"Shall Become One Flesh" Is A Command
“Shall Become One Flesh [Body]” Is Essentially a Command.
The verbs shall leave, hold fast and become are all future indicative. This is referred to as the volitive case of the future indicative. This use of these verbs causes them to be essentially a command. From this we can conclude that God commanded men to leave their parents and cling to a woman and become one with her. When Genesis 2:24 says, ’. . . they shall become one flesh” it is not simply predicting the future, stating what is going to happen in human history. In those words God is giving a command.
Example: Matthew 4:7.
Matthew 4:7 is an example of this kind of thing where the future indicative is used as a command.
Jesus said to him, “Again it is written, ‘You shall not put the Lord your God to the test.’”
We would not take the position that the words here only assume people will not tempt God. There is no assumption here; this is an explicit command. The New Testament Greek here shows us that the Old Testament Hebrew is to be taken as a command.
In the same way, the words concerning becoming one flesh, better one body, need to be taken as a divine command.
In a later section we will take a look at the implications of the command to become one body.
The following response to this statement was received after the initial email went out. This response came from Rev. Martyn Van Essen and is posted with permission.
The idea that becoming one flesh or body is a command cannot be defended from the Hebrew. There are no imperatives in Genesis 2:24. The verbs used are an imperfect and waw conjuction plus perfects (which take on the sense of the imperfect). The sense of the imperfect is not future as such, but incompleted action -- in this case, an ongoing situation; as would happen in the past (imperfect), so it happens in the present (imperfect), and so it will be in the future (imperfect). It is not command, but explanation: i.e., this is why, because this is how God designed it.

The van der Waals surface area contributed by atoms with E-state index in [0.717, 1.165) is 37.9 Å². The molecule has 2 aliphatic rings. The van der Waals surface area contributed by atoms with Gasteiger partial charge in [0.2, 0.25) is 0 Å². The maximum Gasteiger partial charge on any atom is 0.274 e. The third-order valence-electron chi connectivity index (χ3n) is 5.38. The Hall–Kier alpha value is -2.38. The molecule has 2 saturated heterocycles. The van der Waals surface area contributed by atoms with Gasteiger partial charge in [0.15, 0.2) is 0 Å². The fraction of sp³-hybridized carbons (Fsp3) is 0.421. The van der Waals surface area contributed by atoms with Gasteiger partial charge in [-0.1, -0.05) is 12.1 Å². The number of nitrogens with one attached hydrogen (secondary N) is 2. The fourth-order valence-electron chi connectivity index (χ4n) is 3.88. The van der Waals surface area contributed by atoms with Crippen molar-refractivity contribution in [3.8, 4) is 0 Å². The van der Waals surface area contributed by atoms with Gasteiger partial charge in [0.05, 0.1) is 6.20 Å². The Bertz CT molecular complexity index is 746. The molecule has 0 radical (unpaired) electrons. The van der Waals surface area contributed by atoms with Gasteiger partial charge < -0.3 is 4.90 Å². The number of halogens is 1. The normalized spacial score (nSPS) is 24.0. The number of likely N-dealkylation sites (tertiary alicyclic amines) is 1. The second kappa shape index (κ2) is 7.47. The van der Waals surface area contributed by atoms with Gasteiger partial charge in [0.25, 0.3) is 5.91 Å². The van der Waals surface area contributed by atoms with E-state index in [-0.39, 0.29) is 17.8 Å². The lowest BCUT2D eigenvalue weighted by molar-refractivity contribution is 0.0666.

The example given of an imperfect being translated as imperative in the positive sense ("you must/you shall") cannot be defended from the Hebrew, either. "You shall not put the LORD your God to the test" forms a particular syntactical construction. It is true an imperfect verb form is used, but it is preceded by the strong negative particle which, in Hebrew, is to be translated as a prohibition. This cannot be flipped around to so say, "Well, if the strong negative of the imperfect equals prohibition, then the positive of the imperfect must equal demand." It is true, sometimes the imperfect is to be translated as "must", but it is the context that dictates that. The context in Genesis 2:24 does not demand "must". Moreover, if we were to insist that a man is commanded to leave father and mother and be joined to a wife, then there are a lot of men who have lived and are living in disobedience to the LORD, including persons like the apostle Paul, and Jesus himself. And what, then, are we to make of Paul's instruction that it is better for a man to remain as he is, without a wife and children so that he is not encumbered with concern for them but free to serve the Lord?
Herb, many of us have accused Jim Brownson of trying to make the Word of God say what he wants it to say; let us not become guilty of the same thing in reverse.
Note: it is our opinion that Rev. Van Essen's position is correct and that it does refute the original Statement given above. Our thanks go to Rev. Van Essen.
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